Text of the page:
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TSJ 31 in 31: Pittsburgh Penguins Add Defense and Depth to Take Back the Cup

Dave Trovato via Flickr


The Pittsburgh Penguins Are Back and Better on the Back End

Last year, the Pittsburgh Penguins fell in the second round of the Stanley Cup Playoffs. This led General Manager Jim Rutherford to trade middle line players in order to free up cap space to sign a defenseman and depth forwards. This combination may have made the team better, but the Penguins will still miss Conor Sheary’s scoring abilities on the middle lines.

Coming back are the core players that lead the Penguins to back-to-back Cups in 2016 and 2017. The Pens also re-added a depth center and a winger plus a top 4 defensive defenseman.

Have the Penguins Gotten Better?

Yes, but just a little bit. By losing Sheary, the Penguins have lost scoring depth in the lineup. But adding Cullen, the PK can become even better. The additions of the depth forwards will give core forwards time to rest. This means that Pittsburgh no longer has to load up the Penalty Kill with Malkin, Crosby or Hornqvist full time. Let’s see what GM Rutherford has done.


The Penguins signed Jack Johnson to a five year deal with an annual value of $3.25 million. Last season, Johnson had just 11 points (3 goals, 8 assists). This is the fewest Johnson has put up since his first two years in the league. Many people thought Pittsburgh overpaid for Johnson.

Matt Cullen was re-added by the Penguins to center the third or fourth line. Cullen played in 79 games for Minnesota in 2017-18 and scored 11 goals with 11 assists. Matt Cullen will help out an already deadly penalty kill. Derek Grant is another bottom line forward that was added to strengthen the team down low. In 66 games last year, Grant had 12 goals and 24 points.


Conor Sheary and Matt Hunwick were a part of the trade that sent the two to Buffalo in return for a 2019 conditional 4th round pick. Sheary scored 18 goals in 79 games and totaled 30 points last year. Matt Hunwick played in just 42 games and had just 10 points. Top Kuhnhackl played 69 games and scored 2 goals with 6 assists.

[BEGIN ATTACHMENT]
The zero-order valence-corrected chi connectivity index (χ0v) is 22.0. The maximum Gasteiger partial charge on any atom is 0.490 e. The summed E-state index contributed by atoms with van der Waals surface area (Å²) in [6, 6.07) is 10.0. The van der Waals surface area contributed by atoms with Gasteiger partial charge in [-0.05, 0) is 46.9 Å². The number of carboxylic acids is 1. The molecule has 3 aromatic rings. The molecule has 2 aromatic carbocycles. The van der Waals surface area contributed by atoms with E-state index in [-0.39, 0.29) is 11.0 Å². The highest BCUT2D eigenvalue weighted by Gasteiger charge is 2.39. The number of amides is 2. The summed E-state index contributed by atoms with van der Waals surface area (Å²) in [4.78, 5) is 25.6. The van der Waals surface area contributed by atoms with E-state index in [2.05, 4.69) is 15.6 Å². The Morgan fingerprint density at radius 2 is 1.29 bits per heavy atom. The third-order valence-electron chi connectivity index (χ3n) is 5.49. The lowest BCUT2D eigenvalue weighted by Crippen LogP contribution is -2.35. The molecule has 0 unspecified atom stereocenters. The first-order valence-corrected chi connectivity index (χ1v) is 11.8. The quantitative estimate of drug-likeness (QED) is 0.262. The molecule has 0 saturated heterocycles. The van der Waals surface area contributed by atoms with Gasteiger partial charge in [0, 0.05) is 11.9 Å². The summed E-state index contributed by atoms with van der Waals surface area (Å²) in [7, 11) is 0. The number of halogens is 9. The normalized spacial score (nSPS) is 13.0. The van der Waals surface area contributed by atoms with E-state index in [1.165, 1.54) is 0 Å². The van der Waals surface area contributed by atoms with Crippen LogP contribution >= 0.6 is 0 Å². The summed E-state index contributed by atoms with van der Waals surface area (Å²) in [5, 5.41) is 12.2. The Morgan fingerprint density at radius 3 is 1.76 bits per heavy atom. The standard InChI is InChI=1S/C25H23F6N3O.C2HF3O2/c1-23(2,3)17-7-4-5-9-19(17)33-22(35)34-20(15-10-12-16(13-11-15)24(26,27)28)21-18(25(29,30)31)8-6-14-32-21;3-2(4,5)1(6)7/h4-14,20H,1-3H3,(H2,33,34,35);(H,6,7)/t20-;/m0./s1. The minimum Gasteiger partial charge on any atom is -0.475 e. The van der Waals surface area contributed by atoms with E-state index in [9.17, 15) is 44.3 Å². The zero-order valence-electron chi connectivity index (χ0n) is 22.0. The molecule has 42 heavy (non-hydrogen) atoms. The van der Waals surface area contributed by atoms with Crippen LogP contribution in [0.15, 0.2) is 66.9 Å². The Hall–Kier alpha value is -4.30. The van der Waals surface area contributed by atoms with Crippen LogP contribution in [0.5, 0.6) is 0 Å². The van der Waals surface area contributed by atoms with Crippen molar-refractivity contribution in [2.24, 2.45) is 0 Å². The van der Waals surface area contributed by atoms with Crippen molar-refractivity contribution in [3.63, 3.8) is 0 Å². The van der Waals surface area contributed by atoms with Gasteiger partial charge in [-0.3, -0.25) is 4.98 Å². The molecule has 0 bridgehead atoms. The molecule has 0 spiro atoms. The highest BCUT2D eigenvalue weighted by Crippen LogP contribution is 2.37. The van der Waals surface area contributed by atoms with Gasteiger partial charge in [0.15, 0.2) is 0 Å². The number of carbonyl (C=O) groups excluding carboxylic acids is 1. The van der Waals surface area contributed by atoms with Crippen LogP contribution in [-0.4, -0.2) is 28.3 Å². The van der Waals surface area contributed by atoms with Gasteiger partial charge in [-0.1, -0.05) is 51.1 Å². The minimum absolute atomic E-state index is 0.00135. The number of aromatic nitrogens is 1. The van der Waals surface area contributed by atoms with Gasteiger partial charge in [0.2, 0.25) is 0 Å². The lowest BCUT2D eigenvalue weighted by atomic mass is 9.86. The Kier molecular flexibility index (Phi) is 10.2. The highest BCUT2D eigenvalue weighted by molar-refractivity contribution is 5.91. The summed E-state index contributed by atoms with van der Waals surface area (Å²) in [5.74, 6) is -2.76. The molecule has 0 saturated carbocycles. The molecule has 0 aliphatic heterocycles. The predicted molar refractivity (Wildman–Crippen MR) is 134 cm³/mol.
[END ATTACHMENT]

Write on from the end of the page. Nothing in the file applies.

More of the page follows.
Pittsburgh did lose skaters who played on the penalty kill but added players that will fill the gaps well.

Where the Pittsburgh Penguins Stand

The Pittsburgh Penguins have a Net Gain of 9. This may not be great but the Penguins have not gotten worse. The Penalty Kill is already dead and could get better, which is a recipe for success. Last season, the NHL average PK% and PP% were at 79.82 percent and 20.18 percent. The Penguins slotted in at 80 percent and 26.15 percent, respectively. Special teams are not the problem for the Penguins, the problem is defense. The team allowed 248 goals while the League averaged 244 goals against.

With this, I will place the Penguins finishing 3rd in the Metropolitan Division behind the Columbus Blue Jackets. If I were a Penguins fan I do not think I would be worrying. The team just came off of a second round exit after back-to-back Championships. Plus they have Evgeni Malkin, Sidney Crosby, Phil Kessel, and Patric Hornqvist locked up long term.

Don’t panic Pittsburgh, the Penguins will be back in no time.

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Follow Jared on Twitter @jared_pettus_00

Photo Credit

Photo Courtesy of Dave Trovato

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